Compliance Creates New Storage Needs

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Data protection and retention regulations have created a new class of data, such as event logs and audit reports, that themselves must be stored and managed to prove compliance. Call it managing information about the security of information, if you will.

SenSage is one start-up targeting this new class of data. Next week, the company will unveil the SenSage Compliance Bundle, an integrated security data analytics and storage solution that the company says makes it easier and cheaper to manage security monitoring, investigation and compliance data.

The offering combines SenSage with an EMC Centera content addressed storage (CAS) system in what the company bills as an information lifecycle management (ILM) solution for compliance data. SenSage calls the new niche security information management (SIM). Scott Gordon, vice president of worldwide marketing at SenSage, estimates the new market at $250 million to $300 million and growing.

Regulations such as HIPAA and Sarbanes-Oxley “require greater process automation and storage capacity for event data,” said Jon Oltsik, senior analyst for information security at Enterprise Strategy Group. “It’s not a simple collection, reporting and archiving equation; it is about scalability for efficient analysis and usable retention. We believe the features of the SenSage Compliance Bundle, leveraging EMC Centera, offers enterprises a smart choice for security information lifecycle management.”

SenSage says it has become a security best practice to generate, store and analyze system activity to track internal and sophisticated threats and complete audits. Visa’s PCI (payment card industry) Data Security standard, for example, requires on-going assessment and annual retention of transaction system audit trails, and DCID 6/3 (Director of Central Intelligence Directive) mandates that government organizations and contractors with access to classified information consistently analyze system activity and retain event logs for five years. For larger enterprises, meeting such regulations can easily consume gigabytes of storage each day.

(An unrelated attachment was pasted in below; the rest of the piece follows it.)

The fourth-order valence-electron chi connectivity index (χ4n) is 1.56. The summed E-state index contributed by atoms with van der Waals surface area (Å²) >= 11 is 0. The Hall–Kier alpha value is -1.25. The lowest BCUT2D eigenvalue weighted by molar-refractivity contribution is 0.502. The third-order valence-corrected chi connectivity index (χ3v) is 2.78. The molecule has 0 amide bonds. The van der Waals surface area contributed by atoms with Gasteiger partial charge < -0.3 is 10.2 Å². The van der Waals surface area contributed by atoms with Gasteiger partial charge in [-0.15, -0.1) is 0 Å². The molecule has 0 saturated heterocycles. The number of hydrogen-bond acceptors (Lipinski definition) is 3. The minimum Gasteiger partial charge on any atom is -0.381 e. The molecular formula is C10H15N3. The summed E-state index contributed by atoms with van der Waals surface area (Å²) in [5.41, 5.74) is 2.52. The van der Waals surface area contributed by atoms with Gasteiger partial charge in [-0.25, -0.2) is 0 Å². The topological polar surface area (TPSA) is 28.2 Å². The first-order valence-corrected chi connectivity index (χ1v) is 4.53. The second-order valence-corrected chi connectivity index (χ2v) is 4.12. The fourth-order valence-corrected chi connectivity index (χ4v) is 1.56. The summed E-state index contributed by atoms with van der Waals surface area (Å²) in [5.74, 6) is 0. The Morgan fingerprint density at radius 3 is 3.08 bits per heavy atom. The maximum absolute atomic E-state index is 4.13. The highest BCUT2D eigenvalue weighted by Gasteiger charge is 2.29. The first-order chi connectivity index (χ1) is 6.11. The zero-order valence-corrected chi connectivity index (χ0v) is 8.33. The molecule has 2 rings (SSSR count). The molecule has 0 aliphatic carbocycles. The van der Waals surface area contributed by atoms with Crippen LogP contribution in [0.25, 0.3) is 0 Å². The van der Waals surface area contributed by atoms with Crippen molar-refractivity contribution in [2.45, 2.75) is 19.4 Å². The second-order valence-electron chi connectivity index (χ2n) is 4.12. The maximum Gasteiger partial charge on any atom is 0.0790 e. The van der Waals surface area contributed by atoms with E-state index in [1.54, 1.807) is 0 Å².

SenSage says its new solution lets organizations aggregate, analyze, dynamically monitor and manage high volumes of event log data. The SenSage Compliance Bundle ships with SenSage security analytics software fully integrated with an EMC Centera CAS system for “fast, easy online data access with assured content authenticity and petabyte scalability.” It also includes one SenSage compliance analytics package comprising pre-defined rules and reports mapped to financial reporting, financial services, healthcare, privacy or government guidelines.

Gordon said API-level integration with Centera makes for an “extremely fast” solution offering “near-primary storage performance.”

EMC has granted SenSage’s security analytics software “EMC Centera Proven” certification. EMC is also marketing the product, which is being billed as a SenSage solution.

“EMC Centera complements SenSage’s performance, compliance and scalability features by extending online capacity at the lowest total cost,” states Roy Sanford, vice president of content addressed storage at EMC. “As customers look to securely archive more data for longer periods of time, this combination of pre-tested and configured technology can help them meet their business requirements in the most simple and effective manner.”

Pricing for the SenSage Compliance Bundle starts at about $200,000, which Gordon says is “considerably less” than the cost of purchasing the SenSage and EMC products separately. Gordon calls the pricing “aggressive” and said it is half the cost of competing products. The Compliance Bundle includes the SenSage Enterprise Security Analytics system, a SenSage compliance package, and either a 4- or 8-node EMC Centera storage system.

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Paul Shread
Paul Shread
eSecurity Editor Paul Shread has covered nearly every aspect of enterprise technology in his 20+ years in IT journalism, including an award-winning series on software-defined data centers. He wrote a column on small business technology for, and covered financial markets for 10 years, from the dot-com boom and bust to the 2007-2009 financial crisis. He holds a market analyst certification.

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